The tarantula, later named Parker, was identified as a Mexican red rump. It is about four months old and relatively harmless.
The ISPCA welcomed the unusual guest to their Donegal Animal Rehabilitation Centre (ARC) following an urgent call for help from the surprised shopper.
Once the tarantula has fully matured to adulthood, it can be determined whether it is male or female.
ISPCA centre manager Denise McCausland said: “Parker was carefully captured and transferred in a secure box before being admitted to the ISPCA ARC for a closer inspection.
"A veterinary examination confirmed that Parker was very dehydrated and lethargic after his travels but after some water and mini crickets to eat, he began to perk up very quickly.
“Parker was placed in an appropriate humid habitat in temperature and moisture levels suitable for his species and was closely monitored over a number of weeks.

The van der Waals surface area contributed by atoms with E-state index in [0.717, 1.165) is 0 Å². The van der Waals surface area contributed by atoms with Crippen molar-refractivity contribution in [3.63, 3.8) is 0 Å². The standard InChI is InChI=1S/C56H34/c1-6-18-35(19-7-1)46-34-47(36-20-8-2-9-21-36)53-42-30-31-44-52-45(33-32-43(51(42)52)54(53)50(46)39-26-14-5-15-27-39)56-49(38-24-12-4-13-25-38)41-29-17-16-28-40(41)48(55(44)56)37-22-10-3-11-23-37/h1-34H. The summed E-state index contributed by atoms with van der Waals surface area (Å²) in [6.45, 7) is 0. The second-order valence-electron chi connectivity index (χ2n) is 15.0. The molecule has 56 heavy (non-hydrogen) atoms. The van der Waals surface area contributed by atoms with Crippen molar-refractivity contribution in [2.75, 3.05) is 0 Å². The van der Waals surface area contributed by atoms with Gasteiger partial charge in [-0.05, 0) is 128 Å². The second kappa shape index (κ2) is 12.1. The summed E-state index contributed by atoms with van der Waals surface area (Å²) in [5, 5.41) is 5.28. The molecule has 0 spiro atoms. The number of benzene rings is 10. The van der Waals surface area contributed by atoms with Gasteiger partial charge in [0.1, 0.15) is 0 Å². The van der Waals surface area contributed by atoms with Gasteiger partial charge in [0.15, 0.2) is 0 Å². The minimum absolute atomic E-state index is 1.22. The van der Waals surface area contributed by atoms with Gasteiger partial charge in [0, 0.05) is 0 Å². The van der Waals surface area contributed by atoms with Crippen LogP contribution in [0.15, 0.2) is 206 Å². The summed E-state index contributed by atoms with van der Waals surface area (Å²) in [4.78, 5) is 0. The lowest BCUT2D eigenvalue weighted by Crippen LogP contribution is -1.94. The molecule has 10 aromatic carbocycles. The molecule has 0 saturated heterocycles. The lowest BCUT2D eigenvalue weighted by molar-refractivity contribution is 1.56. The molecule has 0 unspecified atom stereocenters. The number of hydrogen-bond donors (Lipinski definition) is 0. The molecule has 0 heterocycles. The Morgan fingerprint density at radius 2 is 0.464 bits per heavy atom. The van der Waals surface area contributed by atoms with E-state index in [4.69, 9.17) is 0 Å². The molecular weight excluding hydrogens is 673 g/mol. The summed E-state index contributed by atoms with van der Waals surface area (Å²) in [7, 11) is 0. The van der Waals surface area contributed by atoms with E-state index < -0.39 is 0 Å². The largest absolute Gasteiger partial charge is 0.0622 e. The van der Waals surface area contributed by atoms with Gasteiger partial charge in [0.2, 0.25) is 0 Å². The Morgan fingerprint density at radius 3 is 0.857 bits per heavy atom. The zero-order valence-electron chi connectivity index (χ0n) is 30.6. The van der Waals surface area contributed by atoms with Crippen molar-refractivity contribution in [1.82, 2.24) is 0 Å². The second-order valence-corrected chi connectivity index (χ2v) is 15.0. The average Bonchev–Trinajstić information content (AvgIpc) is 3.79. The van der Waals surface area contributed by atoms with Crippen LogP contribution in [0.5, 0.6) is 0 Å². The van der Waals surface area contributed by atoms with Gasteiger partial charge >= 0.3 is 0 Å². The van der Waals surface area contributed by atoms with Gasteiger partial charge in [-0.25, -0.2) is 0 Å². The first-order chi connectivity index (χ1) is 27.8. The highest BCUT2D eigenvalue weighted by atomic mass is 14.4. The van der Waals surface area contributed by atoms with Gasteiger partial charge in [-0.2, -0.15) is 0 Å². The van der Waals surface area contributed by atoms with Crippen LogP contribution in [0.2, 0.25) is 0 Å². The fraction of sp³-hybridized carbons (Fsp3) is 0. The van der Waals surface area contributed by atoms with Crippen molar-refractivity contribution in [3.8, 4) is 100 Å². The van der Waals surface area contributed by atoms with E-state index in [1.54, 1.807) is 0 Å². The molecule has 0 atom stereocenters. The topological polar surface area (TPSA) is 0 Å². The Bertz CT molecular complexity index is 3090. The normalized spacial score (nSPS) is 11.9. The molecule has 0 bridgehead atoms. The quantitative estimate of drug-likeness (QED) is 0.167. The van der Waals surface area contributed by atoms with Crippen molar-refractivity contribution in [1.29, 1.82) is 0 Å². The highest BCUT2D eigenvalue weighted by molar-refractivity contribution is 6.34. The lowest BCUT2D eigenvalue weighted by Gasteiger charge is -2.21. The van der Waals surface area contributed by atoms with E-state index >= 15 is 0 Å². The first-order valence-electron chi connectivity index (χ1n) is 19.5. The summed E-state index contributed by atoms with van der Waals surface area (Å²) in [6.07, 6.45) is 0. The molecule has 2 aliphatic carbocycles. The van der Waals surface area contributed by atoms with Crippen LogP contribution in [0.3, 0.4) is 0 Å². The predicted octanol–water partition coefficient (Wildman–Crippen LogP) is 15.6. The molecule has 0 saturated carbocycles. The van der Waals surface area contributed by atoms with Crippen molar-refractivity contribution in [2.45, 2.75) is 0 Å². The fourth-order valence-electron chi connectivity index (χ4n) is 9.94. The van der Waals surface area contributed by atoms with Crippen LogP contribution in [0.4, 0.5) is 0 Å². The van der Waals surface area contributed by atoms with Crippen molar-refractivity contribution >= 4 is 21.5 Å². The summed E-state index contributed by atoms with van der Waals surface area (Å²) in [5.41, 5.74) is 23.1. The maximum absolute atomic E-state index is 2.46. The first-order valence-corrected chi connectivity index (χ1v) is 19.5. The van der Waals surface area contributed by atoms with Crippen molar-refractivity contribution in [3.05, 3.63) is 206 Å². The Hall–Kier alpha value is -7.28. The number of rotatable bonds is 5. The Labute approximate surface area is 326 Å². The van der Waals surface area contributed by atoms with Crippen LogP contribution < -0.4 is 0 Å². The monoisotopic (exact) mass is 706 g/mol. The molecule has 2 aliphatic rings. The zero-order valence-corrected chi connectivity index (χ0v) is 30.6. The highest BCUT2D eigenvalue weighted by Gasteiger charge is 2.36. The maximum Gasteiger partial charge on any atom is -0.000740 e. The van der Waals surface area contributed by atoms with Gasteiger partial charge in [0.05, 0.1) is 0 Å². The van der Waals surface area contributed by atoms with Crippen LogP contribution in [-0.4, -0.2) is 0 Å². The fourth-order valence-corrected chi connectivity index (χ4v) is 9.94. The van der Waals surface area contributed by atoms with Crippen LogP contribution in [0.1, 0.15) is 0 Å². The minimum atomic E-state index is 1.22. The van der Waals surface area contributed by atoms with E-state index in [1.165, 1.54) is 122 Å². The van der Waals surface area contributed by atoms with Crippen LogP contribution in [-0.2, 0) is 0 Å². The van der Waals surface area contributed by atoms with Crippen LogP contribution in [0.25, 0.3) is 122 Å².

"He has already grown in size and is continuously spinning elaborate webs all around his enclosure. Parker is thriving well; his previous fuzz of hair is thickening well as he grows, also molting in recent days."
The good news is the tarantula is going to stay in Co Donegal, at Alcorns’ Tropical World in Letterkenny.
McCausland added: “This is a vulnerable time for Tarantulas as his new exoskeleton has to harden in the coming days and weeks so we are being extra careful.
"Parker will be transferred to Alcorn’s Tropical World nearby where his permanent home awaits.
"There Parker can live the solitary life he requires in a purpose built vivarium fit for a spider Prince or Princess”.
The ISPCA recommends anyone thinking of getting an exotic pet should consider whether they can commit to providing care throughout the animal’s entire life.
Some species can live for 30 or even 50 years and many other factors need to be considered such as correct lighting, heating, humidity, diet and other needs.
As with all animals, exotic pets have five basic animal welfare needs and owners have a legal duty to ensure they are a responsible pet owner.